OSoMe provides two tools that allow users to explore diffusion and and co-occurrence networks.
Interactive network visualization
The Networks tool enables the visualization of how a given hashtag spreads through the social network via retweets and mentions (Fig. 4) or what hashtags co-occur with a given hashtag. The resulting network diagrams, created using a force-directed layout (Kamada & Kawai, 1989), can reveal topological patterns such as influential or highly-connected users and tightly-knit communities. Users can click on the nodes and edges to find out more information about the entities displayed—users, tweets, retweets, and mentions—directly from Twitter. Network are cached to enable fast access to previously-created visualizations.
For visualization purposes, the size of large networks is reduced by extracting their k-core (Alvarez-Hamelin et al., 2005) with k sufficiently large to display 1,000 nodes or less (k = 5 in the example of Fig. 4). The use of this type of filter implies a bias toward densely connected portions of diffusion networks, where most of the activity occurs, and toward the most influential participants.
The tool allows access to Twitter content, such as hashtags and user screen names. This content is available both through the interactive interface itself, and as a downloadable JSON file. To comply with the Twitter terms, the k-core filter also limits the number of edges (tweets).
Because tweet data are time resolved, the evolution of a diffusion or co-occurrence network can be also visualized over time. Currently the Networks tool visualizes only static networks aggregated over the entire search period specified by the user; we aim to add the ability to observe the network evolution over time, but in the meantime we also provide the Movies tool, an alternative service that lets users generate animations of such processes (Fig. 5). We have successfully experimented with fast visualization techniques in the past, and have found that edge filtering is the best approach for efficiently visualizing networks that undergo a rapid churn of both edges and nodes. We have therefore deployed a fast filtering algorithm developed by our team (Grabowicz, Aiello & Menczer, 2014). The user-generated videos are uploaded to YouTube, and we cache the videos in case multiple users try to visualize the same network.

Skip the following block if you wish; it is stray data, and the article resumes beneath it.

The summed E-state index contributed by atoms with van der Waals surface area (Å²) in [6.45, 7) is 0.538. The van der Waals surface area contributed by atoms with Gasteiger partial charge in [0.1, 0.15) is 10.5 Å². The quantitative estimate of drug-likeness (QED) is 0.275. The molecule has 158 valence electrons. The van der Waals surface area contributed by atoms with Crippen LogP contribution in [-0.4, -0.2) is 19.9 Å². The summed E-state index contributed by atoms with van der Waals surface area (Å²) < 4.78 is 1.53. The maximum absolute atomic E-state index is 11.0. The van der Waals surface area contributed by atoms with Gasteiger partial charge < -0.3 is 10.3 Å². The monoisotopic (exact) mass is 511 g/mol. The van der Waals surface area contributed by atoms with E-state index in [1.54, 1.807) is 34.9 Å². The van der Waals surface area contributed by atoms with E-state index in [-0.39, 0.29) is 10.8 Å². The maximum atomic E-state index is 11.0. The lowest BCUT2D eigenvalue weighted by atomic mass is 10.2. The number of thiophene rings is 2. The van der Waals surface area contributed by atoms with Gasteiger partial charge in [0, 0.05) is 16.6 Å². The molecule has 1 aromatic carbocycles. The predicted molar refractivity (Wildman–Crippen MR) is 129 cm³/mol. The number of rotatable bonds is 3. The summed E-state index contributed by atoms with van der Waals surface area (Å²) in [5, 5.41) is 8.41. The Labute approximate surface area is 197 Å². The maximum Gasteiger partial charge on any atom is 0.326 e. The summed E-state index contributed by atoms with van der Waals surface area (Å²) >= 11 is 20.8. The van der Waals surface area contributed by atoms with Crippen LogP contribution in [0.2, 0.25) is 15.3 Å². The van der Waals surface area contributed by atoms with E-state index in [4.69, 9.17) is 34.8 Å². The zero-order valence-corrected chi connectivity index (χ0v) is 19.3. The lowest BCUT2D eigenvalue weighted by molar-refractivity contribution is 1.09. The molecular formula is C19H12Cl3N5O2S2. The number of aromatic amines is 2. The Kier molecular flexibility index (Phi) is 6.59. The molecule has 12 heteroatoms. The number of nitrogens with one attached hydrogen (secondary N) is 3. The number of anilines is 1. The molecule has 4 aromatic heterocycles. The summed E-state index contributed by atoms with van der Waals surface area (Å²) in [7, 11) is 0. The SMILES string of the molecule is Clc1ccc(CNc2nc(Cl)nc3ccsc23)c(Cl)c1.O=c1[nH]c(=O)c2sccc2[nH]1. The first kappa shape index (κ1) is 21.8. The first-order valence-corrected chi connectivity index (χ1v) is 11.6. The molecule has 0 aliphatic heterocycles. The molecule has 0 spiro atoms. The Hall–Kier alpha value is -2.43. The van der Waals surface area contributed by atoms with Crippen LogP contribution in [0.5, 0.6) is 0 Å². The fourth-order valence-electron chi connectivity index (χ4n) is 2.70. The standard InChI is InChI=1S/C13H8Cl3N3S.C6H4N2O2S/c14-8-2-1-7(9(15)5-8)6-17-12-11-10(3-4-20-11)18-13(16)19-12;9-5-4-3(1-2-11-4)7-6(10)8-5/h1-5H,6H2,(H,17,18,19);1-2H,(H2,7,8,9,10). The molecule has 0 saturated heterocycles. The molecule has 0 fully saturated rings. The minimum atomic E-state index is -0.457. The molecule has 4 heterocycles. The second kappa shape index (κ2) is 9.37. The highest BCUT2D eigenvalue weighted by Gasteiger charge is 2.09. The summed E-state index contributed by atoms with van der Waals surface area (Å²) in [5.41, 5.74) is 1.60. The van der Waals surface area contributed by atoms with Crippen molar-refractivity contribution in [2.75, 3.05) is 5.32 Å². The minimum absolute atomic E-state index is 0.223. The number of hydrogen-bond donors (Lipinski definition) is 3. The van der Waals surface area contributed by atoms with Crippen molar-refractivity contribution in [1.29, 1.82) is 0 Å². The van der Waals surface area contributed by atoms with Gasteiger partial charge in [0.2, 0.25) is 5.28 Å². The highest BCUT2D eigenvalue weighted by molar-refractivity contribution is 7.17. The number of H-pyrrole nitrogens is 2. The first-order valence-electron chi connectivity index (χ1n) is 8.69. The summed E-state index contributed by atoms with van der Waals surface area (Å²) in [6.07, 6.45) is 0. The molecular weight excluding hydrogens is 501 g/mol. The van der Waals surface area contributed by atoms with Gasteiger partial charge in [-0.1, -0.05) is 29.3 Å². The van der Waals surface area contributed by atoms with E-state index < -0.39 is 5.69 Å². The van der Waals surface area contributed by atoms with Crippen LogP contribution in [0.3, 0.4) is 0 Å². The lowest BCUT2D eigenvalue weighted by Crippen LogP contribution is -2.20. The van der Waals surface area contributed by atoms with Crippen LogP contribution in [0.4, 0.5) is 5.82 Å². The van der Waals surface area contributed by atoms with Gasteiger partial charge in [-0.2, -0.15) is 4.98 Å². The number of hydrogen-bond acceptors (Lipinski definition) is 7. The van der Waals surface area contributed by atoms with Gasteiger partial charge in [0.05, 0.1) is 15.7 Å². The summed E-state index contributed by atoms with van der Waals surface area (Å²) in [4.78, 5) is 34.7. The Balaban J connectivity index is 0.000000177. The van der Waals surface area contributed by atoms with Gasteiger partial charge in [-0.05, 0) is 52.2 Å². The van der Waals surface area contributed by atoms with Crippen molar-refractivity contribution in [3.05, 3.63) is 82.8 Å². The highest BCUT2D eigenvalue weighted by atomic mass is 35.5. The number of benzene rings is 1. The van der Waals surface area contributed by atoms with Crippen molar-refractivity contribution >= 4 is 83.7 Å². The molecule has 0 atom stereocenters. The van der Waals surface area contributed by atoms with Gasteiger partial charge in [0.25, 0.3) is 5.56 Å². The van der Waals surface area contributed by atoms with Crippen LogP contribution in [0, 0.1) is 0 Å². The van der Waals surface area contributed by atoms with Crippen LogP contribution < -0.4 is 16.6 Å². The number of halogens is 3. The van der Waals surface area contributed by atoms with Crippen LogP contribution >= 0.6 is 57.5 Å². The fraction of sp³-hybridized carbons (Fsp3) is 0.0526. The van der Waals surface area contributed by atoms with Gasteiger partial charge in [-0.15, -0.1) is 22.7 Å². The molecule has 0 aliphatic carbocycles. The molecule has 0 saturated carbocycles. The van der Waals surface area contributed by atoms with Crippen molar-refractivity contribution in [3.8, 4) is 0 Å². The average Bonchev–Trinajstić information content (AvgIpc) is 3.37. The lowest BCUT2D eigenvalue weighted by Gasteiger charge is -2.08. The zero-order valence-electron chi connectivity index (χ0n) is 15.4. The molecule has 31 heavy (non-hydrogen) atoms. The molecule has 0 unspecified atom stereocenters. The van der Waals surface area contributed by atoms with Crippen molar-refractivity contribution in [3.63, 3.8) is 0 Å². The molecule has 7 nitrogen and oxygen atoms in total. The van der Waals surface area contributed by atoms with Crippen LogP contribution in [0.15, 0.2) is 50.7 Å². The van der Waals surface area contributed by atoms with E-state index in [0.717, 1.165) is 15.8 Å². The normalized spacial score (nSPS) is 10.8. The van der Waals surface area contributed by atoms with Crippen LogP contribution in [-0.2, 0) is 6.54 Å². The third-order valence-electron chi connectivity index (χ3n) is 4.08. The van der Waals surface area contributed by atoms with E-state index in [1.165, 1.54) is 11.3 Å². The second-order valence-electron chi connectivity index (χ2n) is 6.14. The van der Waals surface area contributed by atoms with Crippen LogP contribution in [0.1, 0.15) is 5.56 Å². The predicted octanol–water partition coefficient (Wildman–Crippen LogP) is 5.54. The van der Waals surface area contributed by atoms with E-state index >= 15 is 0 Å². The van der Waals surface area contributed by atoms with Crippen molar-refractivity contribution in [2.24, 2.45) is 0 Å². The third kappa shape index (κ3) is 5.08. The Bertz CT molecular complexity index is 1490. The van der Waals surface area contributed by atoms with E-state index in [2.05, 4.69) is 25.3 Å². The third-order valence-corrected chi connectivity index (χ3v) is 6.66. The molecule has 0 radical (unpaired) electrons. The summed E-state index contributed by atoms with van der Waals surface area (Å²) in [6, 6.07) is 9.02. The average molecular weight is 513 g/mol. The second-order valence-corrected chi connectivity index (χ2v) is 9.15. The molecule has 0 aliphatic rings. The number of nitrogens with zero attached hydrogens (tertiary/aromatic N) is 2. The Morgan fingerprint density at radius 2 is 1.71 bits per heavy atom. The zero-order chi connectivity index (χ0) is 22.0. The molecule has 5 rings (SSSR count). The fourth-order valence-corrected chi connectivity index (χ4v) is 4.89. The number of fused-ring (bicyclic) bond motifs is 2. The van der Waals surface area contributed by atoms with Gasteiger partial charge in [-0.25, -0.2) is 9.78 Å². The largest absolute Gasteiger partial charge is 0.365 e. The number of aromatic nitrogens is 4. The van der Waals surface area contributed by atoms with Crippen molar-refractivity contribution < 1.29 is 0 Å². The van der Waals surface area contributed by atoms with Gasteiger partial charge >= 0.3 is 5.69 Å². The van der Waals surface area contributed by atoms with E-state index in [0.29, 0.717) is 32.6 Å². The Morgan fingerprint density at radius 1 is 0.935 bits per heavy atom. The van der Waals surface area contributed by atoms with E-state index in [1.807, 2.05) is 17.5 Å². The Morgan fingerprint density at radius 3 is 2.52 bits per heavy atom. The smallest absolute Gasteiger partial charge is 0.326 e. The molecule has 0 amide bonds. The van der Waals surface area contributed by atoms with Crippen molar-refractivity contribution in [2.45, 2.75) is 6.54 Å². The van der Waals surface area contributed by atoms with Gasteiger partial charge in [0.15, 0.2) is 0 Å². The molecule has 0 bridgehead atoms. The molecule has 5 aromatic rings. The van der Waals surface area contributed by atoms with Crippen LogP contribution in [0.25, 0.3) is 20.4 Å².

Online social networks are implicitly embedded in space, and the spatial patterns of information spread have started to be investigated in recent years (Ferrara et al., 2013; Conover et al., 2013a). The Maps tool enables the exploration of information diffusion through geographic space and time. A subset of tweets contain exact latitude/longitude coordinates in their metadata. By aggregating these coordinates into a heatmap layer superimposed on a world map, one can observe the geographic signature of the attention being paid to a given meme. Figure 6 shows an example. Our online tool goes one step further, allowing the user to explore how this geographic signature evolves over a specified time period, via a slider widget.
It takes at least 30 s to prepare one of these visualizations ex novo. We hope to reduce this lead time with some backend indexing improvements. To enable exploration, we cache all created heatmaps for a period of one week. While cached, the heatmaps can be retrieved instantly, enabling other users to browse and interact with these previously-created visualizations. In the future we hope to experiment with overlaying diffusion networks on top of geographical maps, for example using multi-scale backbone extraction (Serrano, Boguná & Vespignani, 2009) and edge bundling techniques (Selassie, Heller & Heer, 2011).
An important caveat for the use of the maps tool is that it is based on the very small percentage of tweets that contain exact geolocation coordinates. Furthermore, as already discussed, this percentage has changed over time.
We expect that the majority of users of the Observatory will interact with its data primarily through the tools described above. However, since more advanced data needs are to be expected, we also provide a way to export the data for those who wish to create their own visualizations and develop custom analyses. This is possible either within the tools, via export buttons, and through a read-only HTTP API.